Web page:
- Aviation History Museum
A significant part of the life of the Yorkshire Air Museum is focused upon the restoration and preservation of aircraft which are important examples in the history of British and international aviation. The majority of this work is undertaken by skilled volunteer staff who form our Aircraft Engineering Department. Perhaps the most famous of all the restorations credited to the Yorkshire Air Museum is that of the Handley Page Halifax Mk. III.
A 20ft fuselage section, used for 40 years as a chicken coop by a crofter on the Isle of Lewis, where it had lain since crashing during the war, was transported to the Museum in 1986. After many thousands of man-hours, LV 907 “Friday the 13th” is now complete, standing as a lasting Memorial to the 100,000 allied aircrews of RAF Bomber Command. It is to date the world’s only complete restored example, bearing RAF markings on the port side and French markings on the starboard side, in honour of Elvington’s unique French Squadrons, in addition to the nose art of its illustrious namesake. In 2012 saw the realisation of a long held ambition of the Museum to have live propeller driven aircraft alongside the jets such as the Nimrod MR2 XV250, Blackburn Buccaneer XN 974 and Victor V-bomber XL231.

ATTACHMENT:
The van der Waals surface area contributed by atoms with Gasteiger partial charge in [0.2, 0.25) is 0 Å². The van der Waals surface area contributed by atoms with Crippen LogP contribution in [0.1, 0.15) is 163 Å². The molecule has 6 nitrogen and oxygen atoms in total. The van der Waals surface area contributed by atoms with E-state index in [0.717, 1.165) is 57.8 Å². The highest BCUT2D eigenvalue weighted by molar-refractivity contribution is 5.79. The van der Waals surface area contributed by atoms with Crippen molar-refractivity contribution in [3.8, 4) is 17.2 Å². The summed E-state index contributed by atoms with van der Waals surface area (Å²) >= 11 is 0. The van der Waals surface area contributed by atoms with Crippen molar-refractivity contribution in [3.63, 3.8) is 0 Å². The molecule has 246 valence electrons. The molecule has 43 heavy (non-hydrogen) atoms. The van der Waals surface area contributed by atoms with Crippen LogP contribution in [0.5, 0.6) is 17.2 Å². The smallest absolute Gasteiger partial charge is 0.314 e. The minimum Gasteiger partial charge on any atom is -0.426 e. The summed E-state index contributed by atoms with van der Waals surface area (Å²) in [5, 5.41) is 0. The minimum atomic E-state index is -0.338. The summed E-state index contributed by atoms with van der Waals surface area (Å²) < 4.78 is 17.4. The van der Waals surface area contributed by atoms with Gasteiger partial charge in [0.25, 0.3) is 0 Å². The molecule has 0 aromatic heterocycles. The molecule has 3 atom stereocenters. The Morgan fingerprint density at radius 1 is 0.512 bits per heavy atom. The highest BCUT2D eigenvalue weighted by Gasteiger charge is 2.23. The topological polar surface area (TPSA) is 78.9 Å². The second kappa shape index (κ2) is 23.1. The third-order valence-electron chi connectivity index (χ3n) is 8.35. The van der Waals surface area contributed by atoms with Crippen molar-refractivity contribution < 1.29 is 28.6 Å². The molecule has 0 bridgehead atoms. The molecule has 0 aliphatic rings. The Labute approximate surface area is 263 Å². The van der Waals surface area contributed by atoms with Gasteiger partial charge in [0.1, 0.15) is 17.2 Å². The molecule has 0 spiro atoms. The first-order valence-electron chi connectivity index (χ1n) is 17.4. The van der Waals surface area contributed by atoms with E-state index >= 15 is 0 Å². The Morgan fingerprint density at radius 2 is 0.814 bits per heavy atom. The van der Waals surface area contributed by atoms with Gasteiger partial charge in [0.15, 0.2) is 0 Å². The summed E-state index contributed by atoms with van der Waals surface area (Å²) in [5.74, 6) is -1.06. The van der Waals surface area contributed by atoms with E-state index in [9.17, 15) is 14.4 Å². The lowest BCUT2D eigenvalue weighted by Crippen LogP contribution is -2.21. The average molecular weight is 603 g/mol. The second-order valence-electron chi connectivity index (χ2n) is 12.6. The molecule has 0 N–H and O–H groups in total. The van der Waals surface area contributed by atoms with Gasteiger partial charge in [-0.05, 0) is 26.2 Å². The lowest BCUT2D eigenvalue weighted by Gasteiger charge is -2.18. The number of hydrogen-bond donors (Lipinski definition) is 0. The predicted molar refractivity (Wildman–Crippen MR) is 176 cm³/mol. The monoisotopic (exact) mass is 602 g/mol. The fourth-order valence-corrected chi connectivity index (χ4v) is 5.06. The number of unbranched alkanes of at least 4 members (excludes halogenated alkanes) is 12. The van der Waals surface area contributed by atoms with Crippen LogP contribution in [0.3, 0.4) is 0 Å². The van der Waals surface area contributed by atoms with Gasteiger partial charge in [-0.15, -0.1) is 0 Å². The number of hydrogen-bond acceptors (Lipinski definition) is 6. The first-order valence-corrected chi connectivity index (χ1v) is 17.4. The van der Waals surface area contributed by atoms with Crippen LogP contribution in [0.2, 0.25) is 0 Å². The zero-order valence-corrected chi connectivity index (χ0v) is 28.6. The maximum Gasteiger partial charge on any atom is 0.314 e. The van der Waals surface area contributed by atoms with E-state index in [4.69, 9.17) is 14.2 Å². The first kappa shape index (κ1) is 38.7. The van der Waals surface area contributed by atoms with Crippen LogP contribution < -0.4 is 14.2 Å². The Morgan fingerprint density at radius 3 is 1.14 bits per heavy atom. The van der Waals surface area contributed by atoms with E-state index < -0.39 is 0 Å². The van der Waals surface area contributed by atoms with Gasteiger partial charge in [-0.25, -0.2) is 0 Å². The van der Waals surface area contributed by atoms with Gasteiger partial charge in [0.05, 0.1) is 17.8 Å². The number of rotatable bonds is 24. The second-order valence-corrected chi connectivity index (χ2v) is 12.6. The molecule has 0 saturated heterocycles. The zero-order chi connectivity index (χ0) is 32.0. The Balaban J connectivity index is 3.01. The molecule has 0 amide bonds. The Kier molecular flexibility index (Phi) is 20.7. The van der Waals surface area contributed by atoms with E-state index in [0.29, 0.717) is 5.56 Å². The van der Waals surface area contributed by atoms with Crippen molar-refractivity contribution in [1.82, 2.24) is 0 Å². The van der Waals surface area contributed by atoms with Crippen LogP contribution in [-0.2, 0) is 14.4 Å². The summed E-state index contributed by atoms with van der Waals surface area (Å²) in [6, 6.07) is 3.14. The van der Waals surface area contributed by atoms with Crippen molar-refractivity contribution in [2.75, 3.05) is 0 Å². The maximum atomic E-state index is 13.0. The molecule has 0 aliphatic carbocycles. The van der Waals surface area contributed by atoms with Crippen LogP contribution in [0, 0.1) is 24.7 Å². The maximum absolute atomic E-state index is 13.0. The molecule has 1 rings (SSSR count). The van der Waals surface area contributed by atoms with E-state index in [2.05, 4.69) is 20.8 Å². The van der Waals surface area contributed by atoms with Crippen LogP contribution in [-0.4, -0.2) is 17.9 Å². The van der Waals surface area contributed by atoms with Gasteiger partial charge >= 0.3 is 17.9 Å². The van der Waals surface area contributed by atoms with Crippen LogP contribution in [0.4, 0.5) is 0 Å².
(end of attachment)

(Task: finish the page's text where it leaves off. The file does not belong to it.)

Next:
In addition to maintaining these aircraft in full ground operational condition, the Museum has fully refurbished the 1917 SE5a WWI fighter bi-plane and fitted this with an engine and have created a unique example of a 1917 Eastchurch Kitten biplane, again with a running engine for the Centenary Commemorations of WWl. The 1947 De Havilland Sea Devon twin prop VIP transport aircraft has also been restored into ‘live’ condition having benefited from a full internal refurbishment by the Museum. All these aircraft thrill the public during our popular “Thunder Day” events. The 60 historic aircraft and vehicles within the Collection, makes the Museum one of the largest in Britain, keeping the Aircraft Engineering Department very active.